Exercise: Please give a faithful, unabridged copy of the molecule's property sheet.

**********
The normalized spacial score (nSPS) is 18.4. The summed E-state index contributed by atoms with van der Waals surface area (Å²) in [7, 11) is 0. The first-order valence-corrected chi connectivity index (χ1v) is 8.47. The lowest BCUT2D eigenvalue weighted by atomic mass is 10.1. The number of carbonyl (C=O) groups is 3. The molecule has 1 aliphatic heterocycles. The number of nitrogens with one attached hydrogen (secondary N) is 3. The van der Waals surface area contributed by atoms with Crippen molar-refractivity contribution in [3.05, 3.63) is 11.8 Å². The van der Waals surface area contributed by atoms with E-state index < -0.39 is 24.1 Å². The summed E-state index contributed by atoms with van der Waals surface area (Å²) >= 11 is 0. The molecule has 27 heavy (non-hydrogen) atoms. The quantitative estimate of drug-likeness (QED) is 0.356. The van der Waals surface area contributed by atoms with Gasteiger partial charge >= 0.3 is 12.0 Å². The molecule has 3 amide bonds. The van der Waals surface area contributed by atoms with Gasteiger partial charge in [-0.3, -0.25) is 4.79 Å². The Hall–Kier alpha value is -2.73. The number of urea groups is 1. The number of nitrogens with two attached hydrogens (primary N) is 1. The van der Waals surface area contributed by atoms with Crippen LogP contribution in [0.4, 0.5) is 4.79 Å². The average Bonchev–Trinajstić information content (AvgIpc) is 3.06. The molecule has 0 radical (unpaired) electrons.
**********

The normalized spacial score (nSPS) is 18.4. The summed E-state index contributed by atoms with van der Waals surface area (Å²) in [7, 11) is 0. The first-order valence-corrected chi connectivity index (χ1v) is 8.47. The lowest BCUT2D eigenvalue weighted by atomic mass is 10.1. The number of carbonyl (C=O) groups is 3. The molecule has 1 aliphatic heterocycles. The number of nitrogens with one attached hydrogen (secondary N) is 3. The van der Waals surface area contributed by atoms with Crippen molar-refractivity contribution in [3.05, 3.63) is 11.8 Å². The van der Waals surface area contributed by atoms with E-state index < -0.39 is 24.1 Å². The summed E-state index contributed by atoms with van der Waals surface area (Å²) >= 11 is 0. The molecule has 27 heavy (non-hydrogen) atoms. The quantitative estimate of drug-likeness (QED) is 0.356. The van der Waals surface area contributed by atoms with Gasteiger partial charge >= 0.3 is 12.0 Å². The molecule has 3 amide bonds. The van der Waals surface area contributed by atoms with Gasteiger partial charge in [-0.3, -0.25) is 4.79 Å². The Hall–Kier alpha value is -2.73. The number of urea groups is 1. The number of nitrogens with two attached hydrogens (primary N) is 1. The van der Waals surface area contributed by atoms with Crippen LogP contribution in [0.4, 0.5) is 4.79 Å². The average Bonchev–Trinajstić information content (AvgIpc) is 3.06. The molecule has 0 radical (unpaired) electrons.